It is February, and some snow has fallen on England’s northern hills. Film at 11, one might think, but that is to reckon without the Corporal Jones brigade at the Mail and Express, who have been caused to run around in headless chicken mode by a mere transient weather event. Let’s look at some reasons for that snowfall.
One, we have a kind of battle going on between drier and colder air coming in from the east, and more moist and mild air from the west. All that moisture means what the forecasters sometimes call precipitation: whether it comes down as rain or snow depends not only on the temperature in low lying areas – like cities and large towns – but how the temperature falls as altitude above sea level increases.Two, this fall in temperature is called the Lapse Rate, and in average conditions it falls by 0.65 degrees Celsius per hundred metres. So a temperature of, say, four degrees on Merseyside (and rain) could mean less than one degree in parts of the Peak District, the latter being cold enough for the precipitation to come down as snow.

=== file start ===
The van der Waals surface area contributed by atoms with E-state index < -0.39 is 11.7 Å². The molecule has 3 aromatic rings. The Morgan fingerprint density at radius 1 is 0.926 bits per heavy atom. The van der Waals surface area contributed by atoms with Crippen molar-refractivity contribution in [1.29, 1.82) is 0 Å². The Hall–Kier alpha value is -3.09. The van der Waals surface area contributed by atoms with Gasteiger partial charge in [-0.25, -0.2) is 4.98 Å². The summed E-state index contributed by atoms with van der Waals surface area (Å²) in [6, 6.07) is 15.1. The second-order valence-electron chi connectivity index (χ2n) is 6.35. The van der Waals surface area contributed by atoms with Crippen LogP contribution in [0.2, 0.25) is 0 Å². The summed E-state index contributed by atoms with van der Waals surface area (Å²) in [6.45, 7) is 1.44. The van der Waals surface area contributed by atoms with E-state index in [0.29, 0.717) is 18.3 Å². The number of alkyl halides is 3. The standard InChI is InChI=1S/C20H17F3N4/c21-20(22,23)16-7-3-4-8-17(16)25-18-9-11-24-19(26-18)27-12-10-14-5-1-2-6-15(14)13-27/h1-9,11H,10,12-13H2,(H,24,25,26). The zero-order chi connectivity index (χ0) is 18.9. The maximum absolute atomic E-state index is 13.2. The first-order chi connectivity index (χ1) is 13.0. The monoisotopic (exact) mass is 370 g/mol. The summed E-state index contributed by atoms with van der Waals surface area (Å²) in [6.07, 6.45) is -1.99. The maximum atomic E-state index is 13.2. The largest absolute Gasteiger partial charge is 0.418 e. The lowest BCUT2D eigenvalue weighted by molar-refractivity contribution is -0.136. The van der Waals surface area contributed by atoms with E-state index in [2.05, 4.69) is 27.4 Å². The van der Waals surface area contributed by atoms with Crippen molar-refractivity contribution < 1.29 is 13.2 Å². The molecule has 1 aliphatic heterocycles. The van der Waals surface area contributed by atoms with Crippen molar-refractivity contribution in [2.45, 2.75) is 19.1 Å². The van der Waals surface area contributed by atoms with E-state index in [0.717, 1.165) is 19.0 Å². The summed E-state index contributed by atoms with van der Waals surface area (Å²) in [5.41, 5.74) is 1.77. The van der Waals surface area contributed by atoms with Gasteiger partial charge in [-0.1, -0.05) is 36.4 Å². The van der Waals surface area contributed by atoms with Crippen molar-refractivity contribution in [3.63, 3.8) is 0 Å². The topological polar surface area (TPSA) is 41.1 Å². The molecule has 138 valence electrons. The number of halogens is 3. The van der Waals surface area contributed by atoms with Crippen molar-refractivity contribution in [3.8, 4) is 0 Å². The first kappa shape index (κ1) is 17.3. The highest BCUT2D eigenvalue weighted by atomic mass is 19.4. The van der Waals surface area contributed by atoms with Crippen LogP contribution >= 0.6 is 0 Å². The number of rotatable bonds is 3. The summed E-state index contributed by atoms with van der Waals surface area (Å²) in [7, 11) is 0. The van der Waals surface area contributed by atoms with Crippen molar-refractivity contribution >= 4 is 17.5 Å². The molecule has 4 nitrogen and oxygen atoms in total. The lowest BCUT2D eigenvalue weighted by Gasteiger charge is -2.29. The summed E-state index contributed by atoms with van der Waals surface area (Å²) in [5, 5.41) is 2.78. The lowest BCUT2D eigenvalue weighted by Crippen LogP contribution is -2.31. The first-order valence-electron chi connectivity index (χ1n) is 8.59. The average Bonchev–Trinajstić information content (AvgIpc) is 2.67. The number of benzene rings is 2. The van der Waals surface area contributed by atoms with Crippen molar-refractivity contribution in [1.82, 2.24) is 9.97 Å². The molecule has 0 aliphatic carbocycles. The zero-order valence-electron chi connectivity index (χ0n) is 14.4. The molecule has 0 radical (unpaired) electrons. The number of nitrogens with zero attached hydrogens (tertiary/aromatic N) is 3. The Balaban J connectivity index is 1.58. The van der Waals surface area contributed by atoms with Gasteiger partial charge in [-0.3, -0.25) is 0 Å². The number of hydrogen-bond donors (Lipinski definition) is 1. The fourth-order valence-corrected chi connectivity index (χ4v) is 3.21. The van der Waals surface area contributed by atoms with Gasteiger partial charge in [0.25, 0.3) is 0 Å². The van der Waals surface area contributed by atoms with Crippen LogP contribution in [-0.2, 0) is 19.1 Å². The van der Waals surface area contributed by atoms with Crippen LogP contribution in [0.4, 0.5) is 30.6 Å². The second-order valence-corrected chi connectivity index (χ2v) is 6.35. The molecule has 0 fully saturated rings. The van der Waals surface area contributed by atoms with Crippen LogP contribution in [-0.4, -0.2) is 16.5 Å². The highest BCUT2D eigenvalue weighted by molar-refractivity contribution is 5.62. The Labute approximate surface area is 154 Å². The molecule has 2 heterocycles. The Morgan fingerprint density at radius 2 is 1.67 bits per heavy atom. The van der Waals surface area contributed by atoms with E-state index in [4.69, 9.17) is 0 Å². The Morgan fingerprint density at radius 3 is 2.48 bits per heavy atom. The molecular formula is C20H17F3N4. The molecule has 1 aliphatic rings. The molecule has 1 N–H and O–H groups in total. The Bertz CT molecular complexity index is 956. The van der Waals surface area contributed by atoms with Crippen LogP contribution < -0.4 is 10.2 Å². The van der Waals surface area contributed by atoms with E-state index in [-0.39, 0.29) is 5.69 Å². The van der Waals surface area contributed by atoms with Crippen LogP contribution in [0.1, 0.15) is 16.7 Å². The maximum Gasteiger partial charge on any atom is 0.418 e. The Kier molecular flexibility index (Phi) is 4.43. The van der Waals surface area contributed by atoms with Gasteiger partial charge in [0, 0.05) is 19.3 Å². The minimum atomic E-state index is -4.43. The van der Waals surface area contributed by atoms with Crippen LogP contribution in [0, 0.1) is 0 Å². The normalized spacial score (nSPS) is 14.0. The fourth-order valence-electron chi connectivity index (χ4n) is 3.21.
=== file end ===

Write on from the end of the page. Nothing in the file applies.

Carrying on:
Equivalent forecast chart for noon Wednesday
Now look at the same chart, but with the forecast for noon on Wednesday. The Low pressure area has intensified, and the High over Scandinavia has retreated a little. The Low will drive eastward, and those frontal systems, together with a steepening pressure gradient, will mean a combination of rain and wind, but with the prospect of milder conditions to follow.Getting knowledgeable about meteorology is not difficult, well, not unless you’re a Mail or Express hack, that is.